Biological Computer Can Decode Images Saved In DNA Chips, Functions Remain Unclear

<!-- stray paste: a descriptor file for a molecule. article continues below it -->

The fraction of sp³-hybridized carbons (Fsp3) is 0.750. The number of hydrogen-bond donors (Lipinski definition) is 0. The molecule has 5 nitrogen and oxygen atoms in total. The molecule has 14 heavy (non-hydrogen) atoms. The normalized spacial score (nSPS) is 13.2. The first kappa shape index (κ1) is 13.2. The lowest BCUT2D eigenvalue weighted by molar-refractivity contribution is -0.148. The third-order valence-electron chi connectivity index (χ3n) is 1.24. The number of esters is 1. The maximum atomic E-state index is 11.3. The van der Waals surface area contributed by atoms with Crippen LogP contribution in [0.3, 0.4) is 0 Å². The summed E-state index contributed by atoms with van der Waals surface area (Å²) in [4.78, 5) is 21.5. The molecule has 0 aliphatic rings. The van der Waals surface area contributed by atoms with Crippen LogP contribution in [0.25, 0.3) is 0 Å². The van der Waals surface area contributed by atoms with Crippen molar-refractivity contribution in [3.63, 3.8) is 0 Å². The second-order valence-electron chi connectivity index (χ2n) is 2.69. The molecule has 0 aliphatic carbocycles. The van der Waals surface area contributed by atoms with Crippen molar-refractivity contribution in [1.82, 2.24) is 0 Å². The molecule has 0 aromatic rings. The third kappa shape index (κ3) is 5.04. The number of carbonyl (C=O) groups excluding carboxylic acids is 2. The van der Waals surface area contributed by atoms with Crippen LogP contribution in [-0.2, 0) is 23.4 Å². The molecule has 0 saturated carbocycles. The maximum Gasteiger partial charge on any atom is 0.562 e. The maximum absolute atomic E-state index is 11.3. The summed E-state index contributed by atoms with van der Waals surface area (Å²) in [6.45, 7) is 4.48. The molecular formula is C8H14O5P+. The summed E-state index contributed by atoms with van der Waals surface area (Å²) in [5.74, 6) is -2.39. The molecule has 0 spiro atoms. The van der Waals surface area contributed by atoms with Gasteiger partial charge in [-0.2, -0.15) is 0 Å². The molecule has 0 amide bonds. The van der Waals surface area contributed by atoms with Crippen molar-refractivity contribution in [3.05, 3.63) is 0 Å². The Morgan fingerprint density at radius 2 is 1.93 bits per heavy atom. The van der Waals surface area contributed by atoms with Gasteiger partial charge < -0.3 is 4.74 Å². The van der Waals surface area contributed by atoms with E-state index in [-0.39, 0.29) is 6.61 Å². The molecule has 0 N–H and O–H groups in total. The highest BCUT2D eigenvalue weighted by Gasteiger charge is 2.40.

This work was supported by the Nationwide Science Basis, the Israel-US Binational Science Basis, and the Skaggs Institute for Chemical Biology, as well as graduate fellowships from the Irwin and Joan Jacobs Basis, the Fantastic Basis, the Russell Berrie Nanotechnology Institute, and the Israel Ministry of Science and Expertise. Scientists from the Scripps Analysis Institute and Technion-Israel Institute of Technology have taken biological computing one step further, with a new molecular machine capable of decoding photos saved on a DNA chip. As proven in this work, he continues, a wealth of information can be saved and encrypted in DNA molecules. The above image, learn from left to right, provides a more literal idea of what the system can do — principally, it takes a hidden picture and extracts a given sequence. The enter is a molecule that undergoes specific, predetermined modifications, following a particular algorithm (software program), and the output of this chemical computation course of is one other well-defined molecule.

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